Walk from Manhattan to Ridgewood on Queensboro Bridge while passing the Unisphere…
Upon hearing that new Fox’s TV show, Weird Loners would showcase my hometown, Ridgewood (though filmed at a set in Los Angeles), I was intrigued, but a little skeptical.
“How would they be able to pull this off? Are one of the writers from Ridgewood?” I wondered. I knew that they were going to use a set, but the only way I could solve this mystery was to watch the damn show.
Luckily for me, Queens Tavern and Ridgewood Social were holding a screening of the premiere last night. It was convenient since I live near the bar, and I figured I could just run home if I really hated the show. Once I arrived, people were handing out noisemakers to use during the premiere. Here were the rules for the viewing:
Use the makers when they show what looks to be Ridgewood.
Take a drink when someone’s apartment was incredibly big.
Once the show started, there were some shots of New York City, and we met all the characters. There’s Caryn, a dental hygienist who can’t get a relationship right. Stosh, a sex addict who just lost his job. Zara, an artist that can’t handle a relationship for too long. And finally Eric, Stosh’s doofy cousin, who’s dad died while the two were watching a Mets game (Queens stereotype!!).
When we finally saw the Ridgewood set, it wasn’t really accurate. The set reminded me of the New York set in How I Met Your Mother (did they use the same one?). It was just fake on so many levels like the stoops to the apartments were ridiculously huge. The only thing I think the set designers got right, was the construction of the one/three family apartment buildings in this beloved neighborhood. There’s a certain curve on the houses here, which I’m happy the show included. The tavern viewers also agreed that Eric’s late father’s apartment was very Ridgewood-y, mainly due to the abundance of tchotchki’s.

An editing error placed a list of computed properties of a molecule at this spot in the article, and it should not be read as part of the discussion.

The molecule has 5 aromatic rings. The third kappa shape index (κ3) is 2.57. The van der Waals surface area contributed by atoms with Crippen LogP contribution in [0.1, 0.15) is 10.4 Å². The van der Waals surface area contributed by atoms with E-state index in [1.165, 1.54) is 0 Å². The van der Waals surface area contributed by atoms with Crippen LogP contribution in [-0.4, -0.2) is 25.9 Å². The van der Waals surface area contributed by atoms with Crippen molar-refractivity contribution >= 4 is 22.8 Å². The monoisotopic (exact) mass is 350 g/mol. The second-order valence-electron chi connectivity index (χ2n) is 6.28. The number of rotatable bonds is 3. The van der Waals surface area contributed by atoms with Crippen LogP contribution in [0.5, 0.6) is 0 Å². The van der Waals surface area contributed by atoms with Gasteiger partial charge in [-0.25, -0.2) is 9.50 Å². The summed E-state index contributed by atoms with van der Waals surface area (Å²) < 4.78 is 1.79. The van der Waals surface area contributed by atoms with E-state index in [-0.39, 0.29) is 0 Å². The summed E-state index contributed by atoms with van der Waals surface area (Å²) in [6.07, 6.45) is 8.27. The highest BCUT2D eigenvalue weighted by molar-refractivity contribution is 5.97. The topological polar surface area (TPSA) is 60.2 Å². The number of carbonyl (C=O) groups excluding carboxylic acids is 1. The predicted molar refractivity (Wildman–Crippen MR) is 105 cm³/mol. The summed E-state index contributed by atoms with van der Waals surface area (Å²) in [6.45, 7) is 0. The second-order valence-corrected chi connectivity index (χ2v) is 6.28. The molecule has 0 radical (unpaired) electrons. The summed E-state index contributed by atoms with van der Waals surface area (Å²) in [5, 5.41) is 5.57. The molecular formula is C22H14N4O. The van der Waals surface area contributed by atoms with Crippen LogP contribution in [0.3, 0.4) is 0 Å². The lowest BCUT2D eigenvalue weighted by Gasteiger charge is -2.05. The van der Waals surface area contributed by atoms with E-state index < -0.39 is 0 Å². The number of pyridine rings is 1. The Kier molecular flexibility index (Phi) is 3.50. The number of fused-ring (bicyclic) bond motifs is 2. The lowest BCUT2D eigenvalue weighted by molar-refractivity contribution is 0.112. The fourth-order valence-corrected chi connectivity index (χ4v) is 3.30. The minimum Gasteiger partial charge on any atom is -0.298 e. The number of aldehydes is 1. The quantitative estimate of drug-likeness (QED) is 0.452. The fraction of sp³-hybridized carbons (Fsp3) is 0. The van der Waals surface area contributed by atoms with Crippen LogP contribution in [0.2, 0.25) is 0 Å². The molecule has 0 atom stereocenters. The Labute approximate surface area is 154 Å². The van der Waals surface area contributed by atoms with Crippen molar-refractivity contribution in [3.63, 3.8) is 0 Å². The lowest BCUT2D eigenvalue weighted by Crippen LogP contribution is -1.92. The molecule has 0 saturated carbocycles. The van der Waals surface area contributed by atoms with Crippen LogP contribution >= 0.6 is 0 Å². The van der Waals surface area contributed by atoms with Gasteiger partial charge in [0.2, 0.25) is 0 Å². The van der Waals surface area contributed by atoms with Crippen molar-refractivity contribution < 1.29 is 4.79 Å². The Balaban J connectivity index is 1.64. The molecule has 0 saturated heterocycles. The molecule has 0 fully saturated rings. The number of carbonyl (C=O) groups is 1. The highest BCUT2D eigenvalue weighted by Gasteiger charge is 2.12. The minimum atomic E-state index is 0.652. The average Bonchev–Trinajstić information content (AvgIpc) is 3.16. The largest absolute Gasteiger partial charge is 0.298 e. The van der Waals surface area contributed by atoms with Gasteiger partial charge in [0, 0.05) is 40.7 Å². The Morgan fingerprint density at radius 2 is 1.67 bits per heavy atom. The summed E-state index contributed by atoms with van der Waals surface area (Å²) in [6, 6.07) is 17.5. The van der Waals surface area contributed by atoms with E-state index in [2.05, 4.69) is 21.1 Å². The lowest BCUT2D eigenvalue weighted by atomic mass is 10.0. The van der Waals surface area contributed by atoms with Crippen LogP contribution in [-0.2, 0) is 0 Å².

Another aspect of the show that was somewhat reminiscent of Ridgewood, was the prominent Polish community. Eric and Stosh share the Polish last name, Lewandowski, and it’s the pair speaks Polish-sounding Gibberish in the trailer for the show.
Other than those rare occurrences, Weird Loners didn’t try very hard to disguise that they were filming in LA. You could almost see the palm trees in a few of the outside shots.
But what bothered me the most about the show was the skewed vision of Ridgewood. When Eric buys a large piece of art from Zara, he stumbles and has a tough time carrying it. Zara then asks him: “How long do you have to walk with that thing?” and Eric replies by saying that he only has to “go over the bridge to Queens.” Yes, when you cross the Queensboro Bridge from Midtown Manhattan, you’re in Queens. However, the bridge ends in Long Island City, not Ridgewood. It would take you two-hours to walk from LIC to RGWD. No one in their right mind would do that.
Another misunderstood setting, happens towards the end of the show. When Caryn breaks off her engagement (which didn’t make sense because she was on a date with someone else earlier), the break up happens in her massive Ridgewood apartment, and then the show cuts to her walking around the world famous Unisphere. The entire tavern audience literally yelled at the giant screen, because this dynamic was utterly ridiculous. If anyone knows Queens, they know that the Unisphere isn’t even close to Ridgewood! IT’S IN FLUSHING MEADOWS!
Let’s be clear, Ridgewood is like the forgotten neighborhood of Queens. It’s quiet, almost suburban, and it’s close to Brooklyn. If you don’t have a car in Ridgewood, you have to take a bus and/or a train just to get to another Queens neighborhood. Weird Loners’ pilot proved that they have only a very superficial knowledge about this neighborhood, that’s home to many. None of the characters uttered the word, Ridgewood. Some writer of the show probably read that New York Times “Quooklyn” article, and decided that Ridgewood was an up-and-coming neighborhood for hip loners.
Maybe Ridgewood’s presence will grow with the show, but I don’t see it going very far. I do hope that Ridgewood Social continues to host weekly screenings, because the audience reactions were truly entertaining.